Surviving calendars from ancient Egypt categorize each day of the year as either lucky or unlucky (Reminds me of that goofy country song- the stars are stacked against you dear, get back in bed!). Days were apparently categorized based on mythical events that supposedly happened on them eons ago. For example, a day when one of the gods had made a successful journey= good. A day when two of the gods fought= bad. Possibly very, very bad.
This meant than any Egyptian planning a major event or even performing certain rituals would know whether the day they chose was auspicious. Temples consulted these luck calendars and individuals also possessed them- some of them have been found in various tombs.
Kind of sounds like the Farmer’s Almanac, doesn’t it? I always wonder about this kind of stuff. Was it the whole population that was obsessed with lucky and unlucky days or just a select few?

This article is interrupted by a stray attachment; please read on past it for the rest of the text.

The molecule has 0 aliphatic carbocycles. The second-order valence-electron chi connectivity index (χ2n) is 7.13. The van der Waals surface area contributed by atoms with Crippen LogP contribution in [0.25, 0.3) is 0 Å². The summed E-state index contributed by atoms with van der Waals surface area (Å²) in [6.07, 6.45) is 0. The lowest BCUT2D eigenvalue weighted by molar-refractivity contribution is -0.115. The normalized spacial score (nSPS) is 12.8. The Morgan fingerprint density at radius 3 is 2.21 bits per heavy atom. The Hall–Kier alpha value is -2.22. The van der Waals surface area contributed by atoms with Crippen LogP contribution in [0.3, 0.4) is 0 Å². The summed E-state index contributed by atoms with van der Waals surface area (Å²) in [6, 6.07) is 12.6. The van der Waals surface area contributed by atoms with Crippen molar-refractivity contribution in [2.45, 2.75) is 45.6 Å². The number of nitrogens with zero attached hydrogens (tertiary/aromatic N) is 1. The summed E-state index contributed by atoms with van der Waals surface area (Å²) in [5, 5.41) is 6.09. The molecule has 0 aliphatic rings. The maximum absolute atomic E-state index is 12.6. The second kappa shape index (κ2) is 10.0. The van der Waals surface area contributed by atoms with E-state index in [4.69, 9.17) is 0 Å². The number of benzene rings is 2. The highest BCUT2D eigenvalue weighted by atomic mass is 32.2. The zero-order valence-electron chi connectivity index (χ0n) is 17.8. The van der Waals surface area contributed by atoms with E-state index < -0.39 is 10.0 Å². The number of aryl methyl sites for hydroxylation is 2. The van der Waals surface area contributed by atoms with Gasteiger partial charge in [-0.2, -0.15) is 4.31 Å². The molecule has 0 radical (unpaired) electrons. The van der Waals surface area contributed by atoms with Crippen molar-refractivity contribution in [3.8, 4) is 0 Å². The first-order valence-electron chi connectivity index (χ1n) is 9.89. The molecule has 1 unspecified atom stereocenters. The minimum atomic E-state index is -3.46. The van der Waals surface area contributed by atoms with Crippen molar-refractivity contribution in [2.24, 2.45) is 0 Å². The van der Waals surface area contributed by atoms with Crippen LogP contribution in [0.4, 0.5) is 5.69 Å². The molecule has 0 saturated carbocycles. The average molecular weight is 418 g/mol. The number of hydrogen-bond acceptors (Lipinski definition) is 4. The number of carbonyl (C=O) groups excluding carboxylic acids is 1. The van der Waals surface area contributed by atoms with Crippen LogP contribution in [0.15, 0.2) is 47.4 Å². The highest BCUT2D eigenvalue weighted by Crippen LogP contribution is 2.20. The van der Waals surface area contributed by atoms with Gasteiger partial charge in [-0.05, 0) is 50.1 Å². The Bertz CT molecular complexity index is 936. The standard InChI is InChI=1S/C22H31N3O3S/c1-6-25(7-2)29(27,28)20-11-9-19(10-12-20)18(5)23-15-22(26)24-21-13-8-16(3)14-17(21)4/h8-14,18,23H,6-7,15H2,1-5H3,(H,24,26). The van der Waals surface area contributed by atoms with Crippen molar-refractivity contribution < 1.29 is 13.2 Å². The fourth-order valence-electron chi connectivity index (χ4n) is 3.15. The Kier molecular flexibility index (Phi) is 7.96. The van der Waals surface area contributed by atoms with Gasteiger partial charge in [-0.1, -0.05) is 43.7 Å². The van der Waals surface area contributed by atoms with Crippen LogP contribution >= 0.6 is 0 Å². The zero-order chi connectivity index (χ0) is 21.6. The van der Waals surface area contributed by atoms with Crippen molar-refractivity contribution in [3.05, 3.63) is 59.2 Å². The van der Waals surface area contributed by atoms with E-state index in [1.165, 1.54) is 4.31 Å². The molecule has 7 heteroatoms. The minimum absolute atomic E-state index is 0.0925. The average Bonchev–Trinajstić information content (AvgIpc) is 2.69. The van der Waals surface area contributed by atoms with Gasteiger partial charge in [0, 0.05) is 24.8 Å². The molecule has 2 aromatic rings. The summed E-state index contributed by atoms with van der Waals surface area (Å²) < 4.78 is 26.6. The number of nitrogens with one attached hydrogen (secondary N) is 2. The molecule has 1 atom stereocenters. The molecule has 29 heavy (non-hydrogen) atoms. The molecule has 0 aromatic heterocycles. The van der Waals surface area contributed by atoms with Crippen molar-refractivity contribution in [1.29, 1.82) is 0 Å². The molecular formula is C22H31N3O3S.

The Egyptian calendar was a 360 day calendar with an extra five days added on. They didn’t have leap year so after several centuries the calendar got all wacky. According to the mythology, those five days were added on so that Osiris, Isis, Seth, Nepthys, and Horus the Elder could be born. They were considered extremely unlucky- nothing of consequence was ever to be done on those days.
These luck calendars were also used to predict a child’s future depending on what day they were born on. If a child was born on the fifth day of the second month of Akhet, it was predicted that their death would be caused by copulation. Quite a way to go, eh?
Believe it or not, these Egyptian lucky and unlucky days made it all the way through to Medieval times- the observance of such days were one of the charges made against heretics in France all the way to the 13th century. Ohdalolly!